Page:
Making the Most of It

August adventure day at Rakaia Gorge

August is always a month of frustration for me. On the one hand, I’m excited, because spring planting starts, and though the weather might not be the best, there is the promise of spring on its way.

But with the promise of spring on its way is the threat of winter being over. I look at the gardening tasks ahead, feeling overwhelmed and wanting to get cracking on them. But I look back at winter and feel I haven’t accomplished nearly enough while the cold weather lasted. All those sewing projects that I meant to get to, that extra writing I had hoped to do in the long dark evenings, the photographs I meant to print and put into the family photo album…August reminds me that the time for finishing indoor projects is running short.

It’s not that I didn’t do anything over winter. I was busy sewing, knitting, and writing. But there simply aren’t enough winter days for me to accomplish everything on the to-do list. When August comes round, I have to resign myself to not getting things done. I have to prioritise. That photo album? It’s been three years since I’ve put a picture in it. Looks like it’ll have to wait one more year. The jacket I wanted to make for myself will take backseat to the one my son has asked for–he needs it more. The pair of socks I started knitting last winter…well, I still have hope I’ll finish that project.

Half of me is ready for spring. Eager for warm sunny days to whip the garden into shape. The other half of me wants a succession of rainy weekends so I can finish all those winter projects.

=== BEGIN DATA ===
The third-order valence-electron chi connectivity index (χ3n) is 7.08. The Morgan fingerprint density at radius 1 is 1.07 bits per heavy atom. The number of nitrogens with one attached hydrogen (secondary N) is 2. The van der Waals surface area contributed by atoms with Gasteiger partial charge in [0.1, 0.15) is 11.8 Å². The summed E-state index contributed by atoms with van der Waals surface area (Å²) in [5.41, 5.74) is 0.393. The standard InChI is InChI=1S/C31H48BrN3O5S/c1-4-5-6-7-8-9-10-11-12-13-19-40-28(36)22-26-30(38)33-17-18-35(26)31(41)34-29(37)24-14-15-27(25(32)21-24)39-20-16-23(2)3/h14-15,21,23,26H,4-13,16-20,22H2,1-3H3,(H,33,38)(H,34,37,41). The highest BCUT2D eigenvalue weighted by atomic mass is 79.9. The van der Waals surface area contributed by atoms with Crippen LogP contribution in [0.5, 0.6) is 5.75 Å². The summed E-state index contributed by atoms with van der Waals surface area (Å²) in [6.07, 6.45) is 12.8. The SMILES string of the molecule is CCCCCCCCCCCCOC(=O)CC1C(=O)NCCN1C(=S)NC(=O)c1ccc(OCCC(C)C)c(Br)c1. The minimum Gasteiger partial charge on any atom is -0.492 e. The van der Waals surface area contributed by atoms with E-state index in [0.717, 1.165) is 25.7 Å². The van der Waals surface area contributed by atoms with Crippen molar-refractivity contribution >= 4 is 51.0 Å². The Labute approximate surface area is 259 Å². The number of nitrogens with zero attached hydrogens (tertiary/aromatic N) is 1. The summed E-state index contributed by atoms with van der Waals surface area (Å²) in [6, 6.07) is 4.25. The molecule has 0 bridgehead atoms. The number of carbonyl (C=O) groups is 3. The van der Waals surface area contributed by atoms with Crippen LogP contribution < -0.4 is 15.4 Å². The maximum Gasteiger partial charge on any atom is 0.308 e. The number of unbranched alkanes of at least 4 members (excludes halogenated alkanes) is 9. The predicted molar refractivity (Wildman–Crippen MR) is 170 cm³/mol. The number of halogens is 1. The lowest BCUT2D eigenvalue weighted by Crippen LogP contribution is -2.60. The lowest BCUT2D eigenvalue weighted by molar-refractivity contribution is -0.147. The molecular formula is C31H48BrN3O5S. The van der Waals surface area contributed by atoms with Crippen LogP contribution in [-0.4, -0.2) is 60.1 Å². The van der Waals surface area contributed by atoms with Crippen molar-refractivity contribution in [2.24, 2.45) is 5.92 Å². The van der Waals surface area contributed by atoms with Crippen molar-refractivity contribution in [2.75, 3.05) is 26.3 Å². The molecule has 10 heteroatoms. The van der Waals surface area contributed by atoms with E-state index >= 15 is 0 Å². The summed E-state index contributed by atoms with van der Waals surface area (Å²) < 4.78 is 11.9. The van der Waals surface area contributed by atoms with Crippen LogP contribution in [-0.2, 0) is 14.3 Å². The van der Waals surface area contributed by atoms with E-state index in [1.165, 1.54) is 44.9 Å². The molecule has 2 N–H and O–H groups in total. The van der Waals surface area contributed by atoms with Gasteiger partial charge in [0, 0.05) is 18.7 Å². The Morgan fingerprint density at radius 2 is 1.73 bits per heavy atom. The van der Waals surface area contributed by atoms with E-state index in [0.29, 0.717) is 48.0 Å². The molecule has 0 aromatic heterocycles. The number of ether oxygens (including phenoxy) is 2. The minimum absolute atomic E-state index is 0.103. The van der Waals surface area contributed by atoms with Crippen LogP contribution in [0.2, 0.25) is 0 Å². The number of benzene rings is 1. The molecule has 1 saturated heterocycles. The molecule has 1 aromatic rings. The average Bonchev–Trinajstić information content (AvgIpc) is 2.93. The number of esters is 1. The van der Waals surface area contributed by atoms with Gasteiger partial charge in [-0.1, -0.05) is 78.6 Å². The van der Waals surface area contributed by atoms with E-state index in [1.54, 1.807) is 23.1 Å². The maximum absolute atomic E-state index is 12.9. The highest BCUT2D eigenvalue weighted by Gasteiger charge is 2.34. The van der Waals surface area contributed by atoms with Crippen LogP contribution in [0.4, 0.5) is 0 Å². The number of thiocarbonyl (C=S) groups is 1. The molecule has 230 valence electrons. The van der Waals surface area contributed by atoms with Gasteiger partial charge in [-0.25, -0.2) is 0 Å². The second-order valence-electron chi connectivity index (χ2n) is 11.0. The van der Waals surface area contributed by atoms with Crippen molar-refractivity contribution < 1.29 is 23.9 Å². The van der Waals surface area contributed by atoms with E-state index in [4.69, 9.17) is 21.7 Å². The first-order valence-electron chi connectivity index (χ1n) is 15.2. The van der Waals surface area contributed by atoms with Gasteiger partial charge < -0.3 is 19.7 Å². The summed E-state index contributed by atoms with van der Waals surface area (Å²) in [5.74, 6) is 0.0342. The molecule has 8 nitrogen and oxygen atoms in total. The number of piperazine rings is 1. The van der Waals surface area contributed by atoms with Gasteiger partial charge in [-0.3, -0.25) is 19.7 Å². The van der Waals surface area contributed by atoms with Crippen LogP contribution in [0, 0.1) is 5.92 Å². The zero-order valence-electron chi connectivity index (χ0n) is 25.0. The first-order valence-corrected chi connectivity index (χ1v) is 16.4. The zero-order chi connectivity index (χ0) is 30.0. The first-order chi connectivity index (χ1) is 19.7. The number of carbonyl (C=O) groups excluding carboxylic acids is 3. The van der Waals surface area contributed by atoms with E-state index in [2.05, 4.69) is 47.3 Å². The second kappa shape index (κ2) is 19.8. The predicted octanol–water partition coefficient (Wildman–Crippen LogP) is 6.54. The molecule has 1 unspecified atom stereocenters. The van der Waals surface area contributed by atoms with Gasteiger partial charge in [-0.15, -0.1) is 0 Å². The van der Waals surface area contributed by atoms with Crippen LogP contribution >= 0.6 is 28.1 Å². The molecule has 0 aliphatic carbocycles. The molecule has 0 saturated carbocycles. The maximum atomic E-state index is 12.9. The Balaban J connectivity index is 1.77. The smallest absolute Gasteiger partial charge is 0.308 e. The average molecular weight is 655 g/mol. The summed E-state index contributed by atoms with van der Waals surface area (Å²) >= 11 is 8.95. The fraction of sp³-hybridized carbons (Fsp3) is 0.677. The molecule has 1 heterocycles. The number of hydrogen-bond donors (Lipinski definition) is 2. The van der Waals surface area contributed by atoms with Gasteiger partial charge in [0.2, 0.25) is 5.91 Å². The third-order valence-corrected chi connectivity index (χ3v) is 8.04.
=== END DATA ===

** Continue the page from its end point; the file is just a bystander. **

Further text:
The only reasonable thing I can do is make the most of whatever the weather gives me in August. If it rains, I’ll dive into the sewing with gusto. And as soon as the sun comes out, I’ll don gardening gloves and head outside. And if the weather is so fine, it begs for an adventure, I’ll leave everything on the to-do lists for another day.

Hoar Frost

My daughter needed to visit a few native forests today to work on a science project for school. Darn. I hate it when we’re forced to do that. 😉 One of the places we went to was Woolshed Creek. Though it was a sunny day, places in the shade were quite frozen. In some of those places, the frost was spectacular.

We ran across a patch of ferns with 5 mm ice crystals sprouting off the fronds in such profusion that they looked like they’d been snowed on. A truly spectacular display.

The show only lasted as long as the shade did. As soon as the sun hit, the ice melted. The plants returned to their normal, unadorned state, and the tracks turned to mud. More pleasant, perhaps for us, but not nearly so beautiful. As usual, you’ve got to put up with some hardship to experience the best life has to offer.

Mango Memories

I have bought mangoes here in New Zealand only a few times in the twelve-plus years we’ve lived here. As you’d expect, they’re incredibly expensive and usually disappointing. Add to that the fact they couldn’t have more food miles on them unless you grew them on the moon, and it’s hard to justify buying them. There’s so much lovely fruit grown here, it seems silly to buy imported fruit that is little more than a shadow of what it should be.

But once in a while I can’t help myself. Last week, when I saw them for sale at four for $5, I simply had to buy some.